DeKalb’s Pension Picture Updated

I’ve added FY2012 numbers to the set of charts you’ll find in DeKalb’s Pension Funding Progress. They come from the latest Comprehensive Annual Financial Report (CAFR).

[easychart type=”line” width=”420″ title=”Yearly Funding of Pensions by Percentage Funded” groupnames=”IMRF, Police, Fire” valuenames=”’99, ’00, ’01, ’02, ’03, ’04, ’05, ’06, ’07, ’08, ’09, ’10, ’11, ’12” group1values=”101.47, 109.49, 111.34, 107.18, 98.78, 82.83, 72.48, 73.17, 77.08, 80.46, 60.69, 62.50, 54.54, 57.73″ group2values=”88.52, 86.68, 73.96, 66.09, 65.26, 66.86, 67.12, 67.24, 71.63, 64.38, 55.91, 59.59, 64.99, 55.06″ group3values=”62.13, 57.64, 57.03, 52.85, 51.19, 53.21, 51.64, 49.44, 50.20, 46.16, 40.39, 42.59, 45.77, 41.65″ minaxis=”40″]

[easychart type=”vertbar” width=”420″ title=”Unfunded Pension Liabilities in $Millions” groupnames=”IMRF, Police, Fire” valuenames=”’99, ’00, ’01, ’02, ’03, ’04, ’05, ’06, ’07, ’08, ’09, ’10, ’11, ’12” group1values=”0, 0, 0, 0, .19, 2.80, 4.40, 4.83, 4.60, 4.10, 8.92, 9.06, 9.87, 9.2″ group2values=”2.09, 2.65, 5.77, 8.12, 8.83, 9, 9.4, 10.1, 9.15, 12.37, 16.13, 15.25, 14, 20.4″ group3values=”6.91, 8.52, 9.1, 10.6, 11.8, 12, 13.67, 16.11, 17.51, 20.5, 24.12, 24.43, 24.72, 29.2″]

[easychart type=”horizbar” width=”420″ title=”DeKalb Total Unfunded Pension Liabilities in $Millions” groupnames=”Total Pension Liabilities” valuenames=”’99, ’00, ’01, ’02, ’03, ’04, ’05, ’06, ’07, ’08, ’09, ’10, ’11, ’12” group1values=”8.9, 10.12, 13.41, 17.7, 20.81, 23.71, 27.48, 31.03, 31.27, 36.96, 49.17, 48.74, 48.56, 58.7″]

Besides retiree compensation rising some $200,000 per fund for the year, much of the startling jump in liabilities in FY2012 probably arose from investment losses (PDF pp. 159-160). In particular, the police fund experienced a net investment loss of nearly $1 million.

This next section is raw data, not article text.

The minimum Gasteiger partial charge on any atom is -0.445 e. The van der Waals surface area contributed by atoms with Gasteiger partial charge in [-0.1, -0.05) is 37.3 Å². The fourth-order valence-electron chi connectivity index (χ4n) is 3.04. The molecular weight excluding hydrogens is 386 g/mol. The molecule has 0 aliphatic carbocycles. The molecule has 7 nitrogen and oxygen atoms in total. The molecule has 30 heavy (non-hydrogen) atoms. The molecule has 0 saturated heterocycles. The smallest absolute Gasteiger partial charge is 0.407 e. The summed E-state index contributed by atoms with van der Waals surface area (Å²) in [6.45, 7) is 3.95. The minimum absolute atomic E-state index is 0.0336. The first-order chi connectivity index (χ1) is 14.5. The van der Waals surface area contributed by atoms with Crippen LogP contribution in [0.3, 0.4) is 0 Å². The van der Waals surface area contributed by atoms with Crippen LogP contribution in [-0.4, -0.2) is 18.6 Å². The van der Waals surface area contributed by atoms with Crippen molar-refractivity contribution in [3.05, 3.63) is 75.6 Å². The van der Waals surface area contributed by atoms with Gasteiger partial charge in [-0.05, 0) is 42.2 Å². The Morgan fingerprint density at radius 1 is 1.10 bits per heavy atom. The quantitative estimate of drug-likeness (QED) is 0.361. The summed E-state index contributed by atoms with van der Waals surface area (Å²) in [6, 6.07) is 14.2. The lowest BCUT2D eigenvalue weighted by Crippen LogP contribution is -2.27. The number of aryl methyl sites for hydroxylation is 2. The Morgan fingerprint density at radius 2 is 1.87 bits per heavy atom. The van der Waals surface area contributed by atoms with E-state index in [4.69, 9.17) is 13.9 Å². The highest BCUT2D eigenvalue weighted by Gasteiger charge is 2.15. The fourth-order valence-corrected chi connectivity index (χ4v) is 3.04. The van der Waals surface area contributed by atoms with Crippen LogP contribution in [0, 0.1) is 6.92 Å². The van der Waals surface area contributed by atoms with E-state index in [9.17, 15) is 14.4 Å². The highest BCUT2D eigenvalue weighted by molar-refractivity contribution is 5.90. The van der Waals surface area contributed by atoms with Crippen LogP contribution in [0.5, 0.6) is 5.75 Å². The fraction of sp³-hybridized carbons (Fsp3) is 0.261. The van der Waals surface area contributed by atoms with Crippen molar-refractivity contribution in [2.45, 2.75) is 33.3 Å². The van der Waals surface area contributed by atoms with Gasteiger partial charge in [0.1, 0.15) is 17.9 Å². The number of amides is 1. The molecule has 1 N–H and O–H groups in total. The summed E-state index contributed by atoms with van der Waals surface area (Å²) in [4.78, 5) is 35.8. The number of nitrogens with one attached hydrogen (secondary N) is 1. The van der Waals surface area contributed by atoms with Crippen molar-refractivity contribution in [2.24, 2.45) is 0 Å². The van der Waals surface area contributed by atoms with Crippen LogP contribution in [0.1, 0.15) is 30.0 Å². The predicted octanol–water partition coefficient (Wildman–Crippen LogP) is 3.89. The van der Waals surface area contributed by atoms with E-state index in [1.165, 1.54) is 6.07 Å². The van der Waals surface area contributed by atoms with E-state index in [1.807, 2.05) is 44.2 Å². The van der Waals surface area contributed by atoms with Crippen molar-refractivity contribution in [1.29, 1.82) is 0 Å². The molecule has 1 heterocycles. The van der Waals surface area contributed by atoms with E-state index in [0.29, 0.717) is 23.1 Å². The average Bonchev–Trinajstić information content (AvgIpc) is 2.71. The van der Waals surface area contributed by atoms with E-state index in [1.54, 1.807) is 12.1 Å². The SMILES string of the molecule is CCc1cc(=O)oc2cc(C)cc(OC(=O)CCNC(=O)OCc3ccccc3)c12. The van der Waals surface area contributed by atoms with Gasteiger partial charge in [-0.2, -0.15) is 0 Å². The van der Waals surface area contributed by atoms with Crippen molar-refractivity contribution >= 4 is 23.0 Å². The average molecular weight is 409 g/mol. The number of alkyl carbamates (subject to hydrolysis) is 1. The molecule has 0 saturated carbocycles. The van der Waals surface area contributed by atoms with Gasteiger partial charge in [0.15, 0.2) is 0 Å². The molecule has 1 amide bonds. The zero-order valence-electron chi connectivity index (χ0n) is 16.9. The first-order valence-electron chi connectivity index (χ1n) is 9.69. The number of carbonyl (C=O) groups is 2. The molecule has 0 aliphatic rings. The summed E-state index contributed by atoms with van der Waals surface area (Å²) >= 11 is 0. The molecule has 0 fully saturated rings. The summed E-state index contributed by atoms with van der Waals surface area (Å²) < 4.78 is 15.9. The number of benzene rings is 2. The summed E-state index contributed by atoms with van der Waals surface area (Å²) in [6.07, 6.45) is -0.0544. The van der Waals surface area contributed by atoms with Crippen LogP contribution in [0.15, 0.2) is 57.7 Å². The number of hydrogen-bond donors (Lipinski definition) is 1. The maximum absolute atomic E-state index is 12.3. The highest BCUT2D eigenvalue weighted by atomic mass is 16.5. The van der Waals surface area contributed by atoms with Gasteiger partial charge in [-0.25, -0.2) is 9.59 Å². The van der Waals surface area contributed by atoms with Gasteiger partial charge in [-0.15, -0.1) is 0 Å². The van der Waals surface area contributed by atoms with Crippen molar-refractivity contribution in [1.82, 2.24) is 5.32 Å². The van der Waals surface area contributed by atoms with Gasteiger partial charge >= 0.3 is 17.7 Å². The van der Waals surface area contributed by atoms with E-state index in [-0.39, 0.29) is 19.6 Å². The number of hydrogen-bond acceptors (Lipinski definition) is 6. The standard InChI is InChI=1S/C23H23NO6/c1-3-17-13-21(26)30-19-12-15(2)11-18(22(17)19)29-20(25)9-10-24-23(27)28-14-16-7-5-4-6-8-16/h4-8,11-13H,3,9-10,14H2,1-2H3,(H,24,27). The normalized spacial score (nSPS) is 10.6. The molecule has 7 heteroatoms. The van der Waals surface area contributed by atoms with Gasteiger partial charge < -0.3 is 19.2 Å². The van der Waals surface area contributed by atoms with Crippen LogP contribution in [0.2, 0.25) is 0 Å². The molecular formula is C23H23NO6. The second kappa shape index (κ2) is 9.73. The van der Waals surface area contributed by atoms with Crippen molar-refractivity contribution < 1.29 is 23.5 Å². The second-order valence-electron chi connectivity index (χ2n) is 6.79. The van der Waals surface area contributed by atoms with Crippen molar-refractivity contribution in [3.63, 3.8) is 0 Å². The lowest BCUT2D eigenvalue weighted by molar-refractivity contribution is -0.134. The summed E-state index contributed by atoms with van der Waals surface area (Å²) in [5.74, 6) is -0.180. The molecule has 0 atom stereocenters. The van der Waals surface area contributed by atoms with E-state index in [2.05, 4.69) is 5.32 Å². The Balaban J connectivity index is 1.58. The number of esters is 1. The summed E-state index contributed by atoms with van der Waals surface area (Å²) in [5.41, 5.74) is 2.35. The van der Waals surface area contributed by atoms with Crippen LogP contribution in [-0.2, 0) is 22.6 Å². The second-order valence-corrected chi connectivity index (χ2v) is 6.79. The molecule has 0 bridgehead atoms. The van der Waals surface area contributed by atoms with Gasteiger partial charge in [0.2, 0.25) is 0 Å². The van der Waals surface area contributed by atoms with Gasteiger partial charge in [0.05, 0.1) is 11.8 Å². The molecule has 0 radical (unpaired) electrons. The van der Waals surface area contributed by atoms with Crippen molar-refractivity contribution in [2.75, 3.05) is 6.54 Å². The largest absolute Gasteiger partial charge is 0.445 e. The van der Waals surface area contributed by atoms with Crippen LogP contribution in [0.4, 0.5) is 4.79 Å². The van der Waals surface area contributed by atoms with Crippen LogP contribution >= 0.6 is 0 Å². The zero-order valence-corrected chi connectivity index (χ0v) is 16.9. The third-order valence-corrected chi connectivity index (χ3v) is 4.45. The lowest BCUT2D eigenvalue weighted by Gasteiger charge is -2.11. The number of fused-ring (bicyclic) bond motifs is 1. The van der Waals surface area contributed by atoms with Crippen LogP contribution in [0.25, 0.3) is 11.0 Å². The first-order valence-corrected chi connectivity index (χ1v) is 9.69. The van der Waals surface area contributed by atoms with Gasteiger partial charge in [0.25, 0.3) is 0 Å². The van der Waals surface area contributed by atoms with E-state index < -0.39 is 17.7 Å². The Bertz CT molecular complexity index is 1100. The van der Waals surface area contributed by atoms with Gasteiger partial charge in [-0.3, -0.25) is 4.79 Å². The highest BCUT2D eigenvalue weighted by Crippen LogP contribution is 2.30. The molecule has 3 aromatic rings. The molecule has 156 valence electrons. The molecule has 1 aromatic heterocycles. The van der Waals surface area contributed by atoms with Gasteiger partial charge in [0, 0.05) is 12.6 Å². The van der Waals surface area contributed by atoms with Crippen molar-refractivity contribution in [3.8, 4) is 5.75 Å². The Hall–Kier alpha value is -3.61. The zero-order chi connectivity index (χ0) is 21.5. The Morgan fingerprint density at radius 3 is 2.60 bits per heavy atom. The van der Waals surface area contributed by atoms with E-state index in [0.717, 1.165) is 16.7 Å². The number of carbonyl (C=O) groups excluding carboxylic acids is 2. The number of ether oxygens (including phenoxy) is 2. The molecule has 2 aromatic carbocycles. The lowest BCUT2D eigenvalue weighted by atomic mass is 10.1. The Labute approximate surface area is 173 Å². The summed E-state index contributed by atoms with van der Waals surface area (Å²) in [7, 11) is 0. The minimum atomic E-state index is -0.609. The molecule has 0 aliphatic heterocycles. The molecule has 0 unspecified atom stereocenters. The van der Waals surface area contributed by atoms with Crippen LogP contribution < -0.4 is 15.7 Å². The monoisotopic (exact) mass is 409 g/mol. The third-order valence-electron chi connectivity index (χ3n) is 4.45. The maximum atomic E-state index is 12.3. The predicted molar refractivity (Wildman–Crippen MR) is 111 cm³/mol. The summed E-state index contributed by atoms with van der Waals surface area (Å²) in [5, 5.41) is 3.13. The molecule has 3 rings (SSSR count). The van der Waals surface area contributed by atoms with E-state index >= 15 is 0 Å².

Budget Impacts of Pensions
Annual required contributions (ARCs) for the three pension funds rose from $3.1 million in FY2007 to $4.4 million in FY2012. The jump in retiree compensation alone, for police and fire by themselves over the past two years is about half a million — consistent with the FY2014 budget narrative stating pension costs overall are rising another 15% in the coming fiscal year.

These startling increases are especially bad timing laid against the reality of flat revenues. The designated revenue source for DeKalb’s pension costs (which include FICA as well as the union-related pension funds) is property taxes, and the city has had to raise rates several years in a row just to keep each levy at about the same amount as the year before.

Property taxes at this point make up 14% of the revenues of the $30 million General Fund budget, but annual pension costs have reached 16% of expenditures.

It makes sense to expect the financial consultants will address the pension situation in one of their workshops with city officials. Double-digit growth in these costs has got to be another reason DeKalb is casting about for new revenues.